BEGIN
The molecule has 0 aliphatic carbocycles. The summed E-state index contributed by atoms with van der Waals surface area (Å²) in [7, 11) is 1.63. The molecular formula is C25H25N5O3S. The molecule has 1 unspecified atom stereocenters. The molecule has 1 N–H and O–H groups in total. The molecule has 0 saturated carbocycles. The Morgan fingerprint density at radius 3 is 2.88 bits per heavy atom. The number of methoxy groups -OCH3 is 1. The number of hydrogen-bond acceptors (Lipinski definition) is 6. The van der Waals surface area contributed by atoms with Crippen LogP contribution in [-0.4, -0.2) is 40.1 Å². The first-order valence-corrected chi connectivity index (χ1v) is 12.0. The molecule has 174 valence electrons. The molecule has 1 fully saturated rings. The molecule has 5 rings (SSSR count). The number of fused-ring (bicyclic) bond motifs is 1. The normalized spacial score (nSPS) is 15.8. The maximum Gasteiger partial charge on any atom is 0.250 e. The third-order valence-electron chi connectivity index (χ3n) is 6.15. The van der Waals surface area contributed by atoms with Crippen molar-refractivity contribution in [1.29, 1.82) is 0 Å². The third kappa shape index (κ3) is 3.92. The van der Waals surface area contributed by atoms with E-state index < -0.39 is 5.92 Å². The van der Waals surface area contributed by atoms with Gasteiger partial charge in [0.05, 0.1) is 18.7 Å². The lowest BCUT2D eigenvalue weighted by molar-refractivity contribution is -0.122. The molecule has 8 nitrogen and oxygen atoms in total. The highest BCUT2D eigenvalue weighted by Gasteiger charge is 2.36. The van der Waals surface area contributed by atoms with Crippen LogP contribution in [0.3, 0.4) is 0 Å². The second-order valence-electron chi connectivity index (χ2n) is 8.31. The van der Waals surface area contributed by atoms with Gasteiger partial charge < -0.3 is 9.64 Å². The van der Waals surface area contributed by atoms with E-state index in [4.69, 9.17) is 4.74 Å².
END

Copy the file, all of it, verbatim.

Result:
The molecule has 0 aliphatic carbocycles. The summed E-state index contributed by atoms with van der Waals surface area (Å²) in [7, 11) is 1.63. The molecular formula is C25H25N5O3S. The molecule has 1 unspecified atom stereocenters. The molecule has 1 N–H and O–H groups in total. The molecule has 0 saturated carbocycles. The Morgan fingerprint density at radius 3 is 2.88 bits per heavy atom. The number of methoxy groups -OCH3 is 1. The number of hydrogen-bond acceptors (Lipinski definition) is 6. The van der Waals surface area contributed by atoms with Crippen LogP contribution in [-0.4, -0.2) is 40.1 Å². The first-order valence-corrected chi connectivity index (χ1v) is 12.0. The molecule has 174 valence electrons. The molecule has 1 fully saturated rings. The molecule has 5 rings (SSSR count). The number of fused-ring (bicyclic) bond motifs is 1. The normalized spacial score (nSPS) is 15.8. The maximum Gasteiger partial charge on any atom is 0.250 e. The third-order valence-electron chi connectivity index (χ3n) is 6.15. The van der Waals surface area contributed by atoms with Crippen molar-refractivity contribution in [1.29, 1.82) is 0 Å². The third kappa shape index (κ3) is 3.92. The van der Waals surface area contributed by atoms with E-state index < -0.39 is 5.92 Å². The van der Waals surface area contributed by atoms with Gasteiger partial charge in [0.05, 0.1) is 18.7 Å². The lowest BCUT2D eigenvalue weighted by molar-refractivity contribution is -0.122. The molecule has 8 nitrogen and oxygen atoms in total. The highest BCUT2D eigenvalue weighted by Gasteiger charge is 2.36. The van der Waals surface area contributed by atoms with Crippen LogP contribution in [0.3, 0.4) is 0 Å². The second-order valence-electron chi connectivity index (χ2n) is 8.31. The van der Waals surface area contributed by atoms with Gasteiger partial charge < -0.3 is 9.64 Å². The van der Waals surface area contributed by atoms with E-state index in [4.69, 9.17) is 4.74 Å².